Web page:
Premarital Laws and Agreements
Before you get married, there are many things to get in order. It is a good idea to talk to a family law attorney or marriage counselor before you apply for a marriage license. They can tell you the documents you need and other things to remember.
Prenuptial agreements, or premarital agreements, are written before marriage in preparation for a possible divorce. Some legal experts advise against prenuptials because they make couples plan to end their marriage before it begins.
Most states have strict requirements on the drafting of prenuptials, including:
- It cannot be “unconscionable," meaning grossly unfair to one party.
- It must be voluntary. Any coercion, duress, or undue influence claim may void the agreement.
- Both parties must provide a full financial disclosure.
- Both parties must sign (many states require a notary's signature).
- There must be a waiting period between the delivery of the agreement and signing, so the parties can have it reviewed by an independent attorney. Some states, like California, have a statutory waiting period of seven days. Others only require a “reasonable" period.
- A prenup cannot include child support, custody, or visitation. If you include them, be aware that a judge will ignore your agreement if you divorce.
Finally, many states require that the terms of a prenuptial agreement cannot "encourage" divorce. That is, the prenup should not make divorce a more attractive option than staying married. A judge will interpret this, and it is a good reason for having your prenup reviewed by an attorney before signing.
Waiting Periods and Counseling
Many states now require waiting periods after the clerk issues the license and the wedding ceremony. This gives the parties a last chance to consider the marriage. Waiting periods vary from two or three days in Maryland, Louisiana, and Texas to five days in Minnesota.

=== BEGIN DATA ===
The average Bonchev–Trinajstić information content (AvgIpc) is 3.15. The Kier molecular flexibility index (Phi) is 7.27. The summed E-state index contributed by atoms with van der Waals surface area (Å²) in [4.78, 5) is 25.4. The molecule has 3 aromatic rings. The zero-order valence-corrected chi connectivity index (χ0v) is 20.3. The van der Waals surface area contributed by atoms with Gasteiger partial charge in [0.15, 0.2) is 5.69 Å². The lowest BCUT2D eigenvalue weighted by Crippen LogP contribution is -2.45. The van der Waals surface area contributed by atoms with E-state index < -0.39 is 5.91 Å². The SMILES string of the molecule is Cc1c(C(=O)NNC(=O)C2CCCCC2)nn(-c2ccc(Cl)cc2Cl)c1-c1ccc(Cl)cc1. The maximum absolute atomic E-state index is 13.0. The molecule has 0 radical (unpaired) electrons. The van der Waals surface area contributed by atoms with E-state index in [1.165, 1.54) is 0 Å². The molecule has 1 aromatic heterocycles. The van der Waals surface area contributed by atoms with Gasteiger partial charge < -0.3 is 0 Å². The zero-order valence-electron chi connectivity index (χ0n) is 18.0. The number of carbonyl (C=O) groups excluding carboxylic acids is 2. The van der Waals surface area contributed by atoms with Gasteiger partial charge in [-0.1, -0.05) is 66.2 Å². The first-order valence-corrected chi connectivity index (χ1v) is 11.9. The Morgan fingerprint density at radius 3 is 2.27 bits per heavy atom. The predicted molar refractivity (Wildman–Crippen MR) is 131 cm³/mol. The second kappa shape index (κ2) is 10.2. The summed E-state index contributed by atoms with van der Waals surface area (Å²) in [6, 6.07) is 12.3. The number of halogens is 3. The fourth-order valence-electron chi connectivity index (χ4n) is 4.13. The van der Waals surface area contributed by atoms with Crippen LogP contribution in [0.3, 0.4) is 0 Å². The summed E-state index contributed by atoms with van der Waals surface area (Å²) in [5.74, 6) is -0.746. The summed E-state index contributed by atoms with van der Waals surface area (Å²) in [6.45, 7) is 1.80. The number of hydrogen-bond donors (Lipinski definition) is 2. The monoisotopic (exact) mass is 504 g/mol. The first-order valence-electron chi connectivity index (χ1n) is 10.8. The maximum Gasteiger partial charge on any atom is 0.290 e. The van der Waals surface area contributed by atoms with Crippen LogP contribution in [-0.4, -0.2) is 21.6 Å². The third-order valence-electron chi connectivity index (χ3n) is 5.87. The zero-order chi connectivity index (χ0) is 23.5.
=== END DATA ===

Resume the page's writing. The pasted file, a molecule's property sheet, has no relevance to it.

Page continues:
Some states also recommend premarital counseling. This lets the couple discuss any concerns they may not have talked about with a neutral third party and talk about future expectations. At present, only Colorado mandates such counseling, but California and Arizona require it for minors who want to marry.
Some states, including Oklahoma, Texas, and Tennessee, will discount or waive the marriage license fee if the couple attends marriage counseling before the wedding.
Documents for a Marriage License
It's a good idea to have all your paperwork in order before heading to the county clerk's office and filing for a marriage license. Each state has different laws, but every state will want you to present the following:
- Birth certificate
- Driver's license
- Social Security card or Social Security number
- Passport or proof of residency if not a citizen
- Blood test (not all states need this)
You should check with your state and county when planning your marriage ceremony. Each jurisdiction is slightly different. For instance, Alabama does not require witnesses or a waiting period for your marriage, so you can get married right away.
Divorce and Dissolution: Post-Marital State Laws